When we talk of emergency preparations, we think of food and gear and all those other things that will make our lives feel as normal as possible (three cheers for the portable Bluetooth speakers!).
However, there is one resource that you will want to secure as soon as you find yourself in an emergency situation. That resource is water. According to The Organic Prepper, there is a “Rule of Three” that applies to survival. The Rule of Three reminds you that you can survive with:
- Three minutes without air.
- Three days without water.
- Three weeks without food.
So, the first step is to check your breathing. Still good? Great.
Now make sure you have water. I find it interesting that, although we as humans can last about three weeks without food, we can only last three days without water. Why, then, do we sometimes forget about this all-important fluid? We worry about filling our basement with emergency food storage (which is awesome, by the way), but we might look over our water storage preparations (which isn’t as awesome).
In truth, your emergency water storage and preparations should be the first thing you start with. Water is an essential part of any emergency plan. Here are three reasons why water is a great idea for your emergency preparations.
Ready.gov recommends keeping at least one gallon per day per person in order to stay sufficiently hydrated. After all, your body is made up of about 60% water, so when an emergency happens, you’ll want to keep it nice and healthy in order to perform the necessary tasks involved with surviving.
That being said, children, nursing mothers, and sick people may need more water.
Don’t forget pets, either. Just like humans, they need to stay hydrated, too. Just as you wouldn’t take your pet goldfish out of its bowl and expect it to survive, you wouldn’t evacuate with your cat or dog and expect them to do well without the necessary water.
I already mentioned that you should have at least one gallon of water per day per person, but did you note the “at least” part? You should have at least that much, because that’s what you need for hydration and light sanitation.
If you intend to stay hygienic as well (which we all hope you do), you’re going to want more water than just a gallon. Practical Preppers consultant Scott Hunt suggests having an extra four gallons of water for personal hygiene.
3. Health and Well-Being
When we become dehydrated, our body tries to warn us that we need to drink more water by giving us warning signs in the form of discomfort: headache, irritability, dizziness, weakness, disorientation, thirst, dry skin, and lethargy.
If you find yourself experiencing any of these symptoms, chances are your body is screaming at you to drink more water. Drinking plenty of water can also improve your skin complexion, so there’s that, too.
While it’s good to be prepared with food and gear, water should be your first priority. Without it, you’ll be in a heap of trouble. Fortunately, it doesn’t have to be difficult to begin stocking up with water. Start with a liter here and a gallon there. Make sure you keep your water in food-grade, plastic containers. Milk cartons aren’t the best idea because the proteins can’t be removed effectively enough. Two-liter pop bottles, however, would be a good place to start. Check out our water storage options for other ideas. Go out and start preparing today!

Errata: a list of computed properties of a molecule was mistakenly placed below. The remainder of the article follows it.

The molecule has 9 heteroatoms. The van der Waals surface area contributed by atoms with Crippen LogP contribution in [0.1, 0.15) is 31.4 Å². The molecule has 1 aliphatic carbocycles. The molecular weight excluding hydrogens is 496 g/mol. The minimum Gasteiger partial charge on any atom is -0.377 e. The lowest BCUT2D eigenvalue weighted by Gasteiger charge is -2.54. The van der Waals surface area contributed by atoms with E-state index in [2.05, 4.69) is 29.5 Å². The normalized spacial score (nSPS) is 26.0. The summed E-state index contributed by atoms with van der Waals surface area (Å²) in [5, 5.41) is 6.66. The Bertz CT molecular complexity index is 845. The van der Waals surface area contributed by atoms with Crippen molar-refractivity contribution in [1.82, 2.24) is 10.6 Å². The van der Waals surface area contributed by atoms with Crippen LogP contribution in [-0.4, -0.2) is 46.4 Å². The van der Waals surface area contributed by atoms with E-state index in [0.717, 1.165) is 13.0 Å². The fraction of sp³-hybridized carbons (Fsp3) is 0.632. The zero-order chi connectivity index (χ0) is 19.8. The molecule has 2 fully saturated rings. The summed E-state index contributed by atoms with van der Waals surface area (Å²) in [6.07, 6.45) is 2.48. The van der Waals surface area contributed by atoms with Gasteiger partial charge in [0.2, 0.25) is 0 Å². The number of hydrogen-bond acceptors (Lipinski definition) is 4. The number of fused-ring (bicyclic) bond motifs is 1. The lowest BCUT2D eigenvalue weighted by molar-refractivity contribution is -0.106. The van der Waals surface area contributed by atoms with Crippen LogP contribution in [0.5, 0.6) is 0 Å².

How do you store your water? Let us know why water is important to you in the comments below!
Femi Louis Ogumah
Water goes a long way and it is medicinal as well. Thank you wonderful post.
Femi you’re correct, water is a necessity. Thank you for your comment.
Under number 3 the last sentence says, "Drinking plenty of water can also improve skin completion… " (?) I believe you are missing a letter in the last word. Perhaps you meant “complection”, or the more common spelling “complexion”?
I drink between 64-74 oz of water per day which I have distilled in my home. When I travel (by car)) I stock up. I get upper leg cramps if I don’t drink enough water.
You shouldn’t store water in containers that previously housed milk or juice. But other plastic containers such as pop bottles are a good option. When filling with tap water, you don’t need any extra filtration. If it’s good to drink from the faucet, it’s good to store. Water can also store indefinitely, however it can have a flat taste, just because it’s been sitting for so long. To remedy that, one option is to pour it from container to container a few times to get that oxygen back in it. Or add drink mix. That always makes it taste better :) But as far as shelf life goes, as long as your container is sealed properly and not in direct sunlight, it should be good to go for a very long time.
I have a few questions about water storage. First, are plastic juice containers ok to use to stockpile water? If so, when filling with tap water, is there a shelf life we should be aware of? If using tap water, should it be filtered or anything before storing? I’m new to the whole prepper world, so I’m trying to learn. Any help is greatly appreciated.
I always hate throwing out those big apple juice containers and the nice containers I buy Lipton and Arizona green tea in! I would love to find a way to put them to good use.